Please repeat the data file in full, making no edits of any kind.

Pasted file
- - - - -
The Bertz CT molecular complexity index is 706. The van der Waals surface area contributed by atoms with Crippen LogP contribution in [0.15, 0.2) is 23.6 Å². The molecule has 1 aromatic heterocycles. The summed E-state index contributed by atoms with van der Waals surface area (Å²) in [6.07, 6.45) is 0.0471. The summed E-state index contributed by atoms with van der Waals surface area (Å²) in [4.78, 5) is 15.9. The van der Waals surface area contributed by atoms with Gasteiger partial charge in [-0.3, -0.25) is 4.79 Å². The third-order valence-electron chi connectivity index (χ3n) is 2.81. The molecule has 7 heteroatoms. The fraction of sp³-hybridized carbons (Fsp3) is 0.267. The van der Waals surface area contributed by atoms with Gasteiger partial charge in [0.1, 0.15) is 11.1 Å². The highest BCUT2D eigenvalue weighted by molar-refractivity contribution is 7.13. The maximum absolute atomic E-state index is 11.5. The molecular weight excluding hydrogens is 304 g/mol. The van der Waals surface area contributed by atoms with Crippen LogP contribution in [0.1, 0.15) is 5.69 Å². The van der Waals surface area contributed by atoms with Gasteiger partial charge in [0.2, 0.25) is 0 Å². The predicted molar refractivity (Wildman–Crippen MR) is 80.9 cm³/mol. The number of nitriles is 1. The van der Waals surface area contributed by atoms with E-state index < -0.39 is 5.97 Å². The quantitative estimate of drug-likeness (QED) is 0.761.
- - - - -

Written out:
The Bertz CT molecular complexity index is 706. The van der Waals surface area contributed by atoms with Crippen LogP contribution in [0.15, 0.2) is 23.6 Å². The molecule has 1 aromatic heterocycles. The summed E-state index contributed by atoms with van der Waals surface area (Å²) in [6.07, 6.45) is 0.0471. The summed E-state index contributed by atoms with van der Waals surface area (Å²) in [4.78, 5) is 15.9. The van der Waals surface area contributed by atoms with Gasteiger partial charge in [-0.3, -0.25) is 4.79 Å². The third-order valence-electron chi connectivity index (χ3n) is 2.81. The molecule has 7 heteroatoms. The fraction of sp³-hybridized carbons (Fsp3) is 0.267. The van der Waals surface area contributed by atoms with Gasteiger partial charge in [0.1, 0.15) is 11.1 Å². The highest BCUT2D eigenvalue weighted by molar-refractivity contribution is 7.13. The maximum absolute atomic E-state index is 11.5. The molecular weight excluding hydrogens is 304 g/mol. The van der Waals surface area contributed by atoms with Crippen LogP contribution in [0.1, 0.15) is 5.69 Å². The van der Waals surface area contributed by atoms with Gasteiger partial charge in [0.2, 0.25) is 0 Å². The predicted molar refractivity (Wildman–Crippen MR) is 80.9 cm³/mol. The number of nitriles is 1. The van der Waals surface area contributed by atoms with E-state index < -0.39 is 5.97 Å². The quantitative estimate of drug-likeness (QED) is 0.761.